Keith Malloy’s New Bodysurfing Documentary Debuts in Encinitas (

[Originally posted on]


A hushed whisper sweeps across the hundred surfers assembled before the La Paloma theater in Encinitas, California. We all peek to catch a glimpse of Mark Cunningham, the silver-headed star of tonight’s movie, Come Hell or High Water. Our reverence for this legendary waterman would be nothing unusual, except that Mark rarely touches a surfboard — he’s a bodysurfer.

Come Hell or High Water, The Plight of the Torpedo People is the first “surf” film entirely dedicated to surfing waves with no board. It’s the brainchild of ex-pro tour rider Keith Malloy and features all of the legends of what has been hitherto considered largely a post-surf pastime. Malloy has brought together the world’s best body surfers with the help of two sponsors, Nixon and Patagonia, the latter having an immense underground following for their cult-documentary 180º South.

So what’s the fanfare about? Like surfing, the art of swimming in the waves originated thousands of years ago with the Polynesians. It was similarly adopted by Americans in ’50s Hawaii, but it never garnered the widespread following that surfing did. Today, over 100 surfing magazines exist — but not one publication is dedicated to bodysurfing.

Malloy presents bodysurfing not as an offshoot, but as a pursuit of its own. The film’s star quartet provide a glimpse of the possible as they glide through the water as effortlessly as dolphins, pulling back-to-back barrel rolls, getting tubed, and making 15- to 20-foot bare-belly drops down the infamous Wedge of Newport Beach, which one veteran bodysurfer describes as “putting yourself in the path of a bull that rips your clothes but doesn’t kill you.”

In Come Hell or High Water we find a sport devoid of competition, where people still play purely for fun. We meet those atop bodysurfing’s underground hierarchy and follow them to their favorite spots, from Hawaii’s less-filmed South Shore to San Diego, Santa Cruz, and as far as Tahiti and the rivers of Montana. Malloy tastefully ties together the variegated locales with a mellow acoustic soundtrack and the bare lens of a 16mm camera.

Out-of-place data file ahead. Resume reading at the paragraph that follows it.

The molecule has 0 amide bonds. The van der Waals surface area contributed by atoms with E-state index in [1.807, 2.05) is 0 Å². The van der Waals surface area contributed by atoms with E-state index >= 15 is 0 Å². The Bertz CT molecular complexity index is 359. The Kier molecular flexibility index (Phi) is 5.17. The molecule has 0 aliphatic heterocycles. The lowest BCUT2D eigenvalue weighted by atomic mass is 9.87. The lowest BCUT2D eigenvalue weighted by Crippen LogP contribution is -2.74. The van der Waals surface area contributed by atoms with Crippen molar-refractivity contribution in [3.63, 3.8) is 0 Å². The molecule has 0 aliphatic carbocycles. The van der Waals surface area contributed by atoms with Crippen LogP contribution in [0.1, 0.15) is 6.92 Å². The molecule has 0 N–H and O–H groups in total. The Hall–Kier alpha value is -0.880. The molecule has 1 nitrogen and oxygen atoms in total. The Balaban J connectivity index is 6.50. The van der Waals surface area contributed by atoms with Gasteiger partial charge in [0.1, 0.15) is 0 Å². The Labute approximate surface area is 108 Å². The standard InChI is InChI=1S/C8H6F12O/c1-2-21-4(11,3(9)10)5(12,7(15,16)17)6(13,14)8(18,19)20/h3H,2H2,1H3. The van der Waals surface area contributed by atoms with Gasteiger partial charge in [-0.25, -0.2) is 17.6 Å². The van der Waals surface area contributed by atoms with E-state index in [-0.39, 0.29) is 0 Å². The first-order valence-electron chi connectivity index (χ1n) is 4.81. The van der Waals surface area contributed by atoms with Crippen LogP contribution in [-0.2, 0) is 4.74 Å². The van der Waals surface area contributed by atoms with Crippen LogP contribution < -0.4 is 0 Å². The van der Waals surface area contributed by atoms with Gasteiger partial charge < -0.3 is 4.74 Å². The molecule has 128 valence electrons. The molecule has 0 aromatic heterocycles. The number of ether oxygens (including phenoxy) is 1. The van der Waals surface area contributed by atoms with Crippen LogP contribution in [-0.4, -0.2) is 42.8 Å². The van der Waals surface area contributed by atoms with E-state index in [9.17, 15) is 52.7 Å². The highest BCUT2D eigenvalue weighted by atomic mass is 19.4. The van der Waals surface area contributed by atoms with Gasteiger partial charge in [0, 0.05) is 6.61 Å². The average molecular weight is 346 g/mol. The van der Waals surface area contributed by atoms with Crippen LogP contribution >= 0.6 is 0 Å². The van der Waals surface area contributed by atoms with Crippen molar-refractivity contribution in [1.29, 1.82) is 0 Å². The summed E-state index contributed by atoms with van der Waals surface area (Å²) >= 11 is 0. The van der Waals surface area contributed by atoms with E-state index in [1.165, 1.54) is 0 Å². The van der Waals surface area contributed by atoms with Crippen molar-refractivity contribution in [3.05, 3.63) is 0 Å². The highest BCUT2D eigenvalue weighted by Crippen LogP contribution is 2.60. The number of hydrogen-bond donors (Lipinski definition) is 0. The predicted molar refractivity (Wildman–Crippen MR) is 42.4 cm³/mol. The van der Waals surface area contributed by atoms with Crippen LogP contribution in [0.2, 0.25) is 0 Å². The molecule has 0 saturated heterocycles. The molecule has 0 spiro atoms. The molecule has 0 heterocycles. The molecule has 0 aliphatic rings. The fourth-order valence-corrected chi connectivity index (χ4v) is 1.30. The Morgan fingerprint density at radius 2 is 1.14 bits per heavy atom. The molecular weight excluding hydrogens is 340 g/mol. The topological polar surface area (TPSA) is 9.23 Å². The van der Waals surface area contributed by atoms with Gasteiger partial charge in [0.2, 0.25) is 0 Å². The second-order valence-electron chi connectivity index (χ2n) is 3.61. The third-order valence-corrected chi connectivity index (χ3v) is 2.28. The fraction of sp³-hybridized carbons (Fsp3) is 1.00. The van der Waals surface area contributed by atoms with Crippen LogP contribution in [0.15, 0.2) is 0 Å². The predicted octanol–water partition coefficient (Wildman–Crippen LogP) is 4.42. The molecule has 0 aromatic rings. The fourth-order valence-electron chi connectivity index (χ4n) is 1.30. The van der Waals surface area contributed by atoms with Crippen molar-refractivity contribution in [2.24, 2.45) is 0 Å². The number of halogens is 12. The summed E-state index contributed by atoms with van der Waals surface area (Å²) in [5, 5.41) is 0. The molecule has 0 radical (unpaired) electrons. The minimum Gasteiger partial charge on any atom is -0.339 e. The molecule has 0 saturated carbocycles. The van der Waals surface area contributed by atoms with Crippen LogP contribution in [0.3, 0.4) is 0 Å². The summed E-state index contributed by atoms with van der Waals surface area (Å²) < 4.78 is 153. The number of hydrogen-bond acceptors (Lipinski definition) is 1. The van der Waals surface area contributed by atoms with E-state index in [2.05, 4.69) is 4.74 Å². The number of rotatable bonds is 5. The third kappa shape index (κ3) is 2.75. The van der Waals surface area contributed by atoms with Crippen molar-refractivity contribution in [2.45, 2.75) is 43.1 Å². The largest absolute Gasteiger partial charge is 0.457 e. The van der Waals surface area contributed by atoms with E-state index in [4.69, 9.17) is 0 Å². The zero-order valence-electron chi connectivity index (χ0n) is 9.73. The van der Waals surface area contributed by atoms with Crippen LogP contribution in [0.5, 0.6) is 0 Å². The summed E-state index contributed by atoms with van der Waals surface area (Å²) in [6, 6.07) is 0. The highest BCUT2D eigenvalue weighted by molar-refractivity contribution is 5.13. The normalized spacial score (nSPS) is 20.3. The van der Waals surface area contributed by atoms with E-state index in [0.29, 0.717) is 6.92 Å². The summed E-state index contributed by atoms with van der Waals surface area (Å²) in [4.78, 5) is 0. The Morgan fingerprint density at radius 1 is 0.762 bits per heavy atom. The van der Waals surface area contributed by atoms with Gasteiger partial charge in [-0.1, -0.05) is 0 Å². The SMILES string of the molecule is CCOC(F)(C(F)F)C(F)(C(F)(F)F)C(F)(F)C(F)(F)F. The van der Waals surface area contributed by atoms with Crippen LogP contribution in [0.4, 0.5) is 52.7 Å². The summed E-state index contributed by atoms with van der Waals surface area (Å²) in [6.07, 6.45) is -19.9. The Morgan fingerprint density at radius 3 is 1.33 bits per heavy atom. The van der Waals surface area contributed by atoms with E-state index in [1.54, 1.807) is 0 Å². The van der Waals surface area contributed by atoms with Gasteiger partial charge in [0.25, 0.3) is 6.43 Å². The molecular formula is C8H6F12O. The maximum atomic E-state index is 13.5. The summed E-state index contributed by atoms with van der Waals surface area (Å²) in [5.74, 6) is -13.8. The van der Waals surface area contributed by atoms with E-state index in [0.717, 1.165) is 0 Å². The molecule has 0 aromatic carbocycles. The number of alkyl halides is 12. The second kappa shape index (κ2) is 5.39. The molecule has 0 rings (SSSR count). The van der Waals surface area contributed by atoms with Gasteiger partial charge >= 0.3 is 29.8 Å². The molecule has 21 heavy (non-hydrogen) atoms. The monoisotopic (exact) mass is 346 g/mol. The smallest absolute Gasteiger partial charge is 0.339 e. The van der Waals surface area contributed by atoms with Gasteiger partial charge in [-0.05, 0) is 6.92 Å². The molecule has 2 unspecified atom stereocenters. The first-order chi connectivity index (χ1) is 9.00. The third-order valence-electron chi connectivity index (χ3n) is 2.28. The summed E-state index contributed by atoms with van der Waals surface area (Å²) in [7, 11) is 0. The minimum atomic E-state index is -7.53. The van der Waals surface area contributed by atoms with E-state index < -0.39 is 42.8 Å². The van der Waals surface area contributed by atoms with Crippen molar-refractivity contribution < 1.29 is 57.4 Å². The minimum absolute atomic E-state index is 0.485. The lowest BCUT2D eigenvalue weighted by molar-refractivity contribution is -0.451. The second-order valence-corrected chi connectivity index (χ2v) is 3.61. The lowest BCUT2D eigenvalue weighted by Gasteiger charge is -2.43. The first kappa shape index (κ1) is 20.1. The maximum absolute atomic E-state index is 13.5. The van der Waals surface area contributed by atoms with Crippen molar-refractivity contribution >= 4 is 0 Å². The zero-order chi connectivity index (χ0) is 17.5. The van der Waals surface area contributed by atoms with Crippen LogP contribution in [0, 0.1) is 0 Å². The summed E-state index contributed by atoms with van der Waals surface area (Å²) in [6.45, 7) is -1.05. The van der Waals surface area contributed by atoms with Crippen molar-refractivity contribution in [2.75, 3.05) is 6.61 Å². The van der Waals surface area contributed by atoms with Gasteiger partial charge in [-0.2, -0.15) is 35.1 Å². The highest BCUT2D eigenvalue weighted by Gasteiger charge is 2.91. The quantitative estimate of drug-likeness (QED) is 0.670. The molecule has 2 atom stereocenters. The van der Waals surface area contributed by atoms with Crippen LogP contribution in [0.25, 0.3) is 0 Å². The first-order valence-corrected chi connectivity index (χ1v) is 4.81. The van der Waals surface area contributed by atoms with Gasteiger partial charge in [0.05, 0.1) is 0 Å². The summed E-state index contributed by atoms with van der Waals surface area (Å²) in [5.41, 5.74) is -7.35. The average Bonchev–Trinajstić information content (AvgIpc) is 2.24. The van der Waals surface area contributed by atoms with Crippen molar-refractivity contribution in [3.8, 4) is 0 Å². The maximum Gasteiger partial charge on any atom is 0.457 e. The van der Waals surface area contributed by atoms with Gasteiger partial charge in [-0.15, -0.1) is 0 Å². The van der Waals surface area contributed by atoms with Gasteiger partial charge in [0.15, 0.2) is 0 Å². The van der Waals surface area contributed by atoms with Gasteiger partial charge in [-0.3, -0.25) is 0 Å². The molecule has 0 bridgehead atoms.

The crowd stepped out of the theater an hour later visibly refreshed from a film so heartfelt, soulful, and raw. Many in the audience enjoy surfing as a way to commune with nature, but that night we saw bodysurfing take it one step further. The ten-time world champ, Kelly Slater, was impressed, as was San Diegan surfing legend, Rob Machado “I haven’t heard so many hoots during a surf movie for a long time,” he said with a beaming smile.

The hoots were warranted. In an age when much of surfing has become dominated by big airs, PWC-assisted tow-ins to monster waves, and corporate surf labels, a return to the purity of waveriding was widely appreciated. Mark Cunningham said it best, “It’s not about getting the biggest wave or the hugest barrel; it’s just about getting in the ocean and having fun.”

In the question-and-answer session afterwards, it became clear that there’s a conspicuous absence of brands in a sport for which you can’t sell any equipment beyond fins. Perhaps that’s why it’s stayed so underground — much of the popularity of surfing is sustained by surf movies sponsored by board and clothing manufacturers. It’s still unclear if the sport could become similarly popular given the inherent lack of commercial potential in such a direct experience with nature.

One of the last questions addressed the inevitable query in our consumer society. A would-be bodysurfer raised his hand and asked the legend Mark Cunningham, “I want to get started, what brand of fins should I buy?”

Cunningham looked at the others and smiled. “Just wear whatever feels comfortable.”

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